The Picodon cheese: Introduction
The name "Picodon" evokes the tendency of this cheese to usually "piquer" (meaning to have bite) when it has been matured . Today, the cheeses under the name Picodon, are not specifically those which are matured in pot nor moistened with wine, nor stored away. In fact, the word has become a generic term for all the small Rhodanien cheese, without any distinction of origin. The Picodon has been protected as AOC (designation of origin) since the decree of 25 July 1983.
The cheese is in the shape of a small, round irregular quoit (puck) weighing 80 to 100 grams. The AOC Picodon is matured for one month in the dry cellar and moistened with white wine. The characteristic flavour of the Picodon cheese comes exclusively from whole goats milk. In the past, these goats did not produce much milk in winter, so the farmers had the idea to conserve the milk in the form of cheese: the Picodon. To achieve the unique flavour, the goats are fed essentially on forage or cereal produced on the farm. As soon as the weather permits it, the goats are released onto the pasture, in full sun. Symbolising an entire culture, this Picodon cheese is today the archetypal product of the Drôme and the Ardèche.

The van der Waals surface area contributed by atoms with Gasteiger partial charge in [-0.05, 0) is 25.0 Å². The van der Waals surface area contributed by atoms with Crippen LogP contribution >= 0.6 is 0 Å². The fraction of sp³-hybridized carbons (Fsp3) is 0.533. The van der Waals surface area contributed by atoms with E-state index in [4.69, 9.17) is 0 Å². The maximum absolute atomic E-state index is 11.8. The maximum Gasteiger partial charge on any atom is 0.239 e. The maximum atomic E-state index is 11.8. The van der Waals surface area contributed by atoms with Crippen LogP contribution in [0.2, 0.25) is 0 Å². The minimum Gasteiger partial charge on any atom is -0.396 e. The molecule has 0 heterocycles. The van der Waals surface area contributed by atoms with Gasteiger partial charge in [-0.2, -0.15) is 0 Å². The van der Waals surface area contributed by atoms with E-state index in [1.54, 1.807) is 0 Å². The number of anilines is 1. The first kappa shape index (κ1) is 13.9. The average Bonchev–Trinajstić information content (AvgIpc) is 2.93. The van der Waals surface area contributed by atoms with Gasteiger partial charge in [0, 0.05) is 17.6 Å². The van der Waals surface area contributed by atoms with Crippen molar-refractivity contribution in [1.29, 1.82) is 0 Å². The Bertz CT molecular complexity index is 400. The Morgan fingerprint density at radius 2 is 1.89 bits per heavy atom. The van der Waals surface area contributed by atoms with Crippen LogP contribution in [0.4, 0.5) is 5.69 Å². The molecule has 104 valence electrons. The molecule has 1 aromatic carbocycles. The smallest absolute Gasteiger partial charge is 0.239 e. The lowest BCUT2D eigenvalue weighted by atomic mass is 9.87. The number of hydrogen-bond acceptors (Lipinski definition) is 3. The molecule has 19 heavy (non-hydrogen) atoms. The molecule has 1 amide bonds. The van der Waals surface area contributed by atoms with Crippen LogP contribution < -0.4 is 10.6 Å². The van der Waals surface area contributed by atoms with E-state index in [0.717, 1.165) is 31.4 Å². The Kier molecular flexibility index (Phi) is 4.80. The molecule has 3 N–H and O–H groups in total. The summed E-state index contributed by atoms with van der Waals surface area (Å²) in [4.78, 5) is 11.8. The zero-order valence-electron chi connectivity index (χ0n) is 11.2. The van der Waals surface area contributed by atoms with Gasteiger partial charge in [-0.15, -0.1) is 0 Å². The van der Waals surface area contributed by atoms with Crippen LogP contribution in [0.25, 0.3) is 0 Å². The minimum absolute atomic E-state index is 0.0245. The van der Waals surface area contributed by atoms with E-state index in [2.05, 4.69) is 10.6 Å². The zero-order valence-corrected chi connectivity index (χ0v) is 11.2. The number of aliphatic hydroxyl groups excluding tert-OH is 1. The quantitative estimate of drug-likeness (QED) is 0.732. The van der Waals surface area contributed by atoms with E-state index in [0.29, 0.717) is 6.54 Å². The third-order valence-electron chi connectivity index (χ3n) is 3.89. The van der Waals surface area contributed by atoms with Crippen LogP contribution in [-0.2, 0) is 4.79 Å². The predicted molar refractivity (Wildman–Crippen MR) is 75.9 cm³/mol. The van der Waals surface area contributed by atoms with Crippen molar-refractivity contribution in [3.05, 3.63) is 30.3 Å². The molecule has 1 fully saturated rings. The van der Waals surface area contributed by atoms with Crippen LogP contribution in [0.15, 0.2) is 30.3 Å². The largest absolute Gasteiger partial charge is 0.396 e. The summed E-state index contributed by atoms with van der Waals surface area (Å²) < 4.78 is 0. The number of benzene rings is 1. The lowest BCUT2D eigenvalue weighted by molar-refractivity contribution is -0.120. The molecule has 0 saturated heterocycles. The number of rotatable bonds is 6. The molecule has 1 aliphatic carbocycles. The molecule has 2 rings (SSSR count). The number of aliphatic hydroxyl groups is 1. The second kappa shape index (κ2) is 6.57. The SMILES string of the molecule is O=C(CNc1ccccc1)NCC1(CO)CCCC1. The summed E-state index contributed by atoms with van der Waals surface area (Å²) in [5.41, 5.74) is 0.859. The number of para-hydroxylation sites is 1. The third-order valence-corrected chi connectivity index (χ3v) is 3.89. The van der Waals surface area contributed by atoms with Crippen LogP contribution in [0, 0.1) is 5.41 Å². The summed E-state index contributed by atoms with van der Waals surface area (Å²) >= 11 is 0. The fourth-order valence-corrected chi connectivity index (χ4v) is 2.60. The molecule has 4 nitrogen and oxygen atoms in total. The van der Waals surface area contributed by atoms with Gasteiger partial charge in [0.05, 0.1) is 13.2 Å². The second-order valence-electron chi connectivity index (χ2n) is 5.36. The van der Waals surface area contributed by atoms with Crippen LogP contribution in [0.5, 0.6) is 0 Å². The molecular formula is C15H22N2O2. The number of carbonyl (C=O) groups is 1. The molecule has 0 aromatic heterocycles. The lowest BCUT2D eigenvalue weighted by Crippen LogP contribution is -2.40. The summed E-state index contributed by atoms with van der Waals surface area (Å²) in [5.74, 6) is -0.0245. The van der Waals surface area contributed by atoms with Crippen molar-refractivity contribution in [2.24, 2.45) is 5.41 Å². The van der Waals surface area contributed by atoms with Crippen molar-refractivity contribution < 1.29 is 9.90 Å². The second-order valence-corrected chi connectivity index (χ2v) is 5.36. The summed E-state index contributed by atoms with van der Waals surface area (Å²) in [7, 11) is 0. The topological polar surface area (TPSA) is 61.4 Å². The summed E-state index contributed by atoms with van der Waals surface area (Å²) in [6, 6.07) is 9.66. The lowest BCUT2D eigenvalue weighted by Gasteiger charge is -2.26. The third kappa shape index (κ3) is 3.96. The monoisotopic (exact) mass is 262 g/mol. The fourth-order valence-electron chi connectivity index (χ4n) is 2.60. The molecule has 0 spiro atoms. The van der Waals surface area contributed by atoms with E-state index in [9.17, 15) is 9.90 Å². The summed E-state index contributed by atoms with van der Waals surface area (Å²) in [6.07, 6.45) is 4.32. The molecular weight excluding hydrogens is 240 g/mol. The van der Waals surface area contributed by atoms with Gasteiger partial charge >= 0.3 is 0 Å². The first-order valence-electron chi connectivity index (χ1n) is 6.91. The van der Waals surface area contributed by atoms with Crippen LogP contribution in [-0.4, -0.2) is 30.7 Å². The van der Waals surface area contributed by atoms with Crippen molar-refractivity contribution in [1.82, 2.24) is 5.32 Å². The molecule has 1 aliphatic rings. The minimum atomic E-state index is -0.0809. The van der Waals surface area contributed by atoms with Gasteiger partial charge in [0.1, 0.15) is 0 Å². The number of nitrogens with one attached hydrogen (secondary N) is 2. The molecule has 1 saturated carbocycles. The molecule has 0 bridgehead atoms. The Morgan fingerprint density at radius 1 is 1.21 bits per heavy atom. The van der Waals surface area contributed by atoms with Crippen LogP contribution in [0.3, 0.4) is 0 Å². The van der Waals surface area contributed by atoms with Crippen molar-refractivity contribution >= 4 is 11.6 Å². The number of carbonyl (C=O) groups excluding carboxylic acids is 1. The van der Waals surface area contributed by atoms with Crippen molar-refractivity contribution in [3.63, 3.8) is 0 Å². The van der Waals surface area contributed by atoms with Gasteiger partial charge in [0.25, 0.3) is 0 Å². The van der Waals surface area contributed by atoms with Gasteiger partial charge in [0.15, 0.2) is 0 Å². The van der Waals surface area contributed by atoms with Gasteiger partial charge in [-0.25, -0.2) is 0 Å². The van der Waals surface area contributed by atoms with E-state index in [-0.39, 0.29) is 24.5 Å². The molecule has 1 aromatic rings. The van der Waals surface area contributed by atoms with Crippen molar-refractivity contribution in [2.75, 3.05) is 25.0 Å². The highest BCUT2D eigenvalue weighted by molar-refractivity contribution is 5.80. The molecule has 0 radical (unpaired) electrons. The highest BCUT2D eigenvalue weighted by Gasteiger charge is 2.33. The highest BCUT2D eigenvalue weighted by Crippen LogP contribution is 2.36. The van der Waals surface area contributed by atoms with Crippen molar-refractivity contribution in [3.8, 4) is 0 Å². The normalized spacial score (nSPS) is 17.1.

Exterior appearance of the Picodon cheese: fine rind
Odour of the Picodon cheese: light odour of alcoholic fermentation
Texture of the Picodon cheese: firm
Taste of the Picodon cheese: nutty and tangy.